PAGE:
The blacksmith's smithy just above Crackpot Hall and the lovely green track that leads down to it and eventually on to Keld village.
A general view east along Swaledale from below Swinner Gill
Looking south down Swaledale. The ramblers climb up from the River Swale at the exit from Swinner Gill (which is out of the picture immediately left), looking back towards Muker.
A well built bank of stones from the days of lead mining?
Crackpot Hall overlooking the lovely Swaledale.
Some of the last remaining ruins from the days of lead mining, Crackpot Hall.
View from the ruins at Crackpot Hall
The large barn down from Crackpot Hall with Keld in the distance.
The rusting remains of an old tractor near Crackpot Hall.
General view of Swaledale from the ruins of Crackpot Hall.
One of the many barns in Swaledale.
heading towards Keld after Crackpot Hall.
Looking down onto the River Swale near Keld.
looking towards Keld
Limestone cliffs near Keld.
Looking down on Keld
Approaching the village of Keld.
The limestone cliffs near Keld
The waterfalls near Keld by the footbridge.
River swale near Keld
Keld Village and the waterfalls.
looking back up towards Crackpot Hill from Keld
The cafe (and toilet) facilities at Park Lodge Farm, Keld, Swaledale
The footbridge across to Keld and a lunch break at Keld.
The old Chapel at Keld.
Walking out of Keld village heading for Kisdon Hill
Climbing up south to the west side of Kisdon Hill
Looking across to ... before heading left towards Kisdon Hill.
The beautiful fields to the west of Keld.
Looking south back to Keld.
View to the west of Kisdon Hill
Climbing the green track above Keld and south of the summit of Kisdon Hill.
Old dry stone walls on Kisdon Hill and the 'green road' over the west side of Kisdon Hill.
Descending down from Kisdon Hill towards Muker.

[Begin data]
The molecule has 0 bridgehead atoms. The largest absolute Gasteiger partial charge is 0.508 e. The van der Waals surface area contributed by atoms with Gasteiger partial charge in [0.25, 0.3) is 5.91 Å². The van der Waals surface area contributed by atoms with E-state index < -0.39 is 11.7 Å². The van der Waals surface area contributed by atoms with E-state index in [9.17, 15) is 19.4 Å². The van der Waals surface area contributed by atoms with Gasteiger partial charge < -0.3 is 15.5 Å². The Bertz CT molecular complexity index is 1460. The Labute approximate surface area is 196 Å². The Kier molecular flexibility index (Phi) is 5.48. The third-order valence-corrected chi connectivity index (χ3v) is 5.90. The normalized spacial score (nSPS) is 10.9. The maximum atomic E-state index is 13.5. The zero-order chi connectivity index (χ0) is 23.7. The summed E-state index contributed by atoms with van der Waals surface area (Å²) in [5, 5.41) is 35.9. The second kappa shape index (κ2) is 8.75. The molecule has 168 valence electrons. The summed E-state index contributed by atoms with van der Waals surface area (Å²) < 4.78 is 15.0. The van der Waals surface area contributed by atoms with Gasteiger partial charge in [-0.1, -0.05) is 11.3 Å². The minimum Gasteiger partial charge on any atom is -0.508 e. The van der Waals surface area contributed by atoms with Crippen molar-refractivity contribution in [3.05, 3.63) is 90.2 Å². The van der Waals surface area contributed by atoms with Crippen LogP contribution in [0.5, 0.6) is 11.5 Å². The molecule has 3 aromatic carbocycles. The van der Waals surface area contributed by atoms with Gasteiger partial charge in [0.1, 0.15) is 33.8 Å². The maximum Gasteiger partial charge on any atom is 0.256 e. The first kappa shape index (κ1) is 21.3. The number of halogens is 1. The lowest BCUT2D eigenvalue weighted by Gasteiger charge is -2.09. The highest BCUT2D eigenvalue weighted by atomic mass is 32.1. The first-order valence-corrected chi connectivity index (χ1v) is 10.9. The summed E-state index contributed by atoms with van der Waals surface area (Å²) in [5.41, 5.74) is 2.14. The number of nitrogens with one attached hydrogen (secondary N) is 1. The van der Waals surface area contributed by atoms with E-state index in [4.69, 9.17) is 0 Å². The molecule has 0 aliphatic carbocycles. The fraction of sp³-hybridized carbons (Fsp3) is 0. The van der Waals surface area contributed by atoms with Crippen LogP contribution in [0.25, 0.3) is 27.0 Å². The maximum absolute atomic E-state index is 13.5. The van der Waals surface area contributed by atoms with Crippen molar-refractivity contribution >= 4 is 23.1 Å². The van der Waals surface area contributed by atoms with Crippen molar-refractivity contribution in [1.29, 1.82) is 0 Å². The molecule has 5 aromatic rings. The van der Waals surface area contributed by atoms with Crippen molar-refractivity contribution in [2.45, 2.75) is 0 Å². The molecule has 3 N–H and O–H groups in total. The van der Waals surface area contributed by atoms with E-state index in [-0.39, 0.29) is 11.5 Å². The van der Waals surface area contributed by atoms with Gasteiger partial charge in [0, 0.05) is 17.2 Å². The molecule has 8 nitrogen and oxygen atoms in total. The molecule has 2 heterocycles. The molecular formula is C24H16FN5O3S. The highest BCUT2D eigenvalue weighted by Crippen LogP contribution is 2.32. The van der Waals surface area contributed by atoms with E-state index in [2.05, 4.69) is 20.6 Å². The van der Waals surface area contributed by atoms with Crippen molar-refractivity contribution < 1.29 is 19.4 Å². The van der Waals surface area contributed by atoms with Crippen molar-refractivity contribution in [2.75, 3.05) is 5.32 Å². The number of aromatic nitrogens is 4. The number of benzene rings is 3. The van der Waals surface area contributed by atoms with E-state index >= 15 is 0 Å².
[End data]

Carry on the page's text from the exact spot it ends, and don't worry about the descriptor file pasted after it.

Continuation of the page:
Swaledale, walking south down from below Kisdon Hill towards Muker.
Looking down on the River Swale and the footbridge - Muker is down below on the right.
Muker from Kisdon Hill
Muker from the southern slopes of Kisdon Hill
Cutting the hay above Muker village.
Swaledale west of Muker
Field, tractor and barn near Muker.
Returning back into Muker and some traditional and 'contemporary' use of stone!
Back in the village for some 'refreshment' at either the Farmers Arms or the Muker Tea Room
Index of Swaledale Walks
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Index of Swaledale Walks
Keld Village, Yorkshire Dales National Park, Swaledale, North Yorkshire, Northern England: Keld is good quiet picnic spot when walking in upper Swaledale in the Yorkshire Dales National Park. Unlike most villages in North Yorkshire there is no pub from which to seek refreshment but there is a small shop-cafe. Never the less, the small hamlet provides a bench to sit on and chaffinches to feed! The hostel has also been re-opened ?
Index of Swaledale Walks
Muker Village, Yorkshire Dales National Park, North Yorkshire, Northern England: The Farmers Arms in Muker provides good bar meals and beer, a friendly welcome. Muker is small attractive village of local stone buildings and the small church of St. Mary the Virgin, built ~1580 is worth a call in. The local 'Swaledales Woollens' shop has a sheep on the roof! Muker is good place for starting several Swaledale walks with a return to the pub in the evening.
|There is parking space by the side of the road in the lower part of the village by the River Swale. The Muker Tea Shop and Village Stores is good place to start or finish a walk and its the only cafe in town bar the pub! You can head for the River Swale and do a grand circular walk taking in Swinner Gill, Crackpot Hall, Keld and return down to Muker via Kisdon Hill.|
Index of Swaledale Walks